Pessimism of the will

I’ve reviewed Eric Hobsbawm’s How to Change the World in the new issue of Jacobin:

It is a little bright spot at the end of the penultimate, gloomiest chapter of Hobsbawm’s history of Marxism: at least the albatross of “really-existing socialism” might not hang around the neck of the latest generation to turn to Marx. “… [E]ven today only those in their thirties and above have any memory of the actual years of Cold War.” The idea that Marx was “the inspirer of terror and gulag, and communists… essentially defenders of, if not participants in, terror and the KGB” was no more valid than “the thesis that all Christianity must logically and necessarily lead to papal absolutism, or all Darwinism to the glorification of free capitalist competition.” Most “really-existing communists” in the West had been critics of Stalinism since 1956 (yes, says Hobsbawm, who stayed in the British Communist Party into the 1980s, even “by implication” within Moscow-line parties). But the line that socialism meant Stalin and Mao was always an effective rhetorical strategy for anti-communists, always a way to change the subject whenever socialists were in the conversation. As the Soviet Union and the Great Leap Forward recede into history, surely the shadows they cast over the very idea of a post-capitalist society will lighten. […]

Published in: on 16 March, 2011 at 8:07 am  Leave a Comment  

It Came from the Desert

dust

Sydney does a good apocalypse. Our first Spring in Sydney, a plague of Bogong moths arrived, darkened the sky, coated the balcony for several days, then went back to their migration, though we kept finding stragglers for weeks. Today was much weirder.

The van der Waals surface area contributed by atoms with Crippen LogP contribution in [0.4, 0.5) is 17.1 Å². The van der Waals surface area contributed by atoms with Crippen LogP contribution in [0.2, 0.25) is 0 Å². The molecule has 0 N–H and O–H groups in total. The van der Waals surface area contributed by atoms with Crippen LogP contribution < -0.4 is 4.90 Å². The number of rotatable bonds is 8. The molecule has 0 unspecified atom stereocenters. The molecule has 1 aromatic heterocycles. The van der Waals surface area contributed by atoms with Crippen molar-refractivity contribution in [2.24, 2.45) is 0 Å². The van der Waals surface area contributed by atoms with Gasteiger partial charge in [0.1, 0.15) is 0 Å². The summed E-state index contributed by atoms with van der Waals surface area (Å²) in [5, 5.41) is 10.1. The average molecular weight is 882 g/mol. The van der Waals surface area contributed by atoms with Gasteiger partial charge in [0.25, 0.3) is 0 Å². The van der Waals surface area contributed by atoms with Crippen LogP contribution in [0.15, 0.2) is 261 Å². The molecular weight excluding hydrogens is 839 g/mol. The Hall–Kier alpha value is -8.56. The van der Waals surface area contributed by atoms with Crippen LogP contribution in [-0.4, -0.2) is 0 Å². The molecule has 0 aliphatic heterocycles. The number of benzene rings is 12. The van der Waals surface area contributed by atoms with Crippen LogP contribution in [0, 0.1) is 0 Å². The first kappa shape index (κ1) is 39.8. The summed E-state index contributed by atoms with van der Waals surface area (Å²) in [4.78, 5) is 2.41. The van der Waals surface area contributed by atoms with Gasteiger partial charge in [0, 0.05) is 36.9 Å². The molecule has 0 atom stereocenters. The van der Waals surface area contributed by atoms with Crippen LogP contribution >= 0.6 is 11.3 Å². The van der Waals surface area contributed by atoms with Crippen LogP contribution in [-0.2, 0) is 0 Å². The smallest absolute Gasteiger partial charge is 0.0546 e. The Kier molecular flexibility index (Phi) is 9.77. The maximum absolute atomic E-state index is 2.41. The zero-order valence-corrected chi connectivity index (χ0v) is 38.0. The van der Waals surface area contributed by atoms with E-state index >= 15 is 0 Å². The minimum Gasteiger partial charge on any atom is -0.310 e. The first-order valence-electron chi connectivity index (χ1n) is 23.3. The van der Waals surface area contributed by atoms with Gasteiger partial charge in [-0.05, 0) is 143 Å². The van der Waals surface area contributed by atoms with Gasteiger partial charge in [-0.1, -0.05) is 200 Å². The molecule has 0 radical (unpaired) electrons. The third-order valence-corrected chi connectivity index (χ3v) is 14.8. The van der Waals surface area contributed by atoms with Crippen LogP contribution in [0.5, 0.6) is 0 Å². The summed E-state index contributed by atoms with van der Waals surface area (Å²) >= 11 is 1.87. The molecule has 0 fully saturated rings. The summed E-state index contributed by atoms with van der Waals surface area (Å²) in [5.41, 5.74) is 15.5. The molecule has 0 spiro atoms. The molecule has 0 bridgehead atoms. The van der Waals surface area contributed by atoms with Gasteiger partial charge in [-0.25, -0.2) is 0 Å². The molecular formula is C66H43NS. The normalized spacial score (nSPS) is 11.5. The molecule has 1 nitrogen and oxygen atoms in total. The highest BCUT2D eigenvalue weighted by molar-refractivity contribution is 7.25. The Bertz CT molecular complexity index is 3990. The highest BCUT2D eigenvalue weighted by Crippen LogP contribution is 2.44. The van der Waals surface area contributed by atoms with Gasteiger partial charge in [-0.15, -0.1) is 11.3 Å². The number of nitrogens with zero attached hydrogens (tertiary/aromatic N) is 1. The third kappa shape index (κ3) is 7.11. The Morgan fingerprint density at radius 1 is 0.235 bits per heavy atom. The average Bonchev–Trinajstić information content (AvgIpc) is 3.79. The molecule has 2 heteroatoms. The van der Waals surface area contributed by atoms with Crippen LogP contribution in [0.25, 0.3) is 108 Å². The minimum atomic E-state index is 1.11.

Published in: on 23 September, 2009 at 2:43 pm  Comments (2)  

Natural disaster

In this study, the potential impact of climate change on southeast Australia is estimated. Simulations from two CSIRO climate models using two greenhouse gas and aerosol emissions scenarios are combined with historical weather observations to assess the changes to fire weather expected by 2020 and 2050. In general, fire weather conditions are expected to worsen. By 2020, the increase in ΣFFDI is generally 0-4% in the low scenarios and 0-10% in the high scenarios. By 2050, the increase in generally 0-8% (low) and 10-30% (high). The largest changes are expected in northern New South Wales. Little change is expected in Tasmania. With this increase in ΣFFDI, a larger number of days with a Fire Danger Rating of ‘very high’ or ‘extreme’ are also expected. The number of ‘extreme’ fire danger days generally increases 5-25% for the low scenarios and 15-65% for the high scenarios. By 2050, the increases are generally 10-50% in the low scenarios and100- 300% for the high scenarios. The seasons are likely to become longer, starting earlier in the year.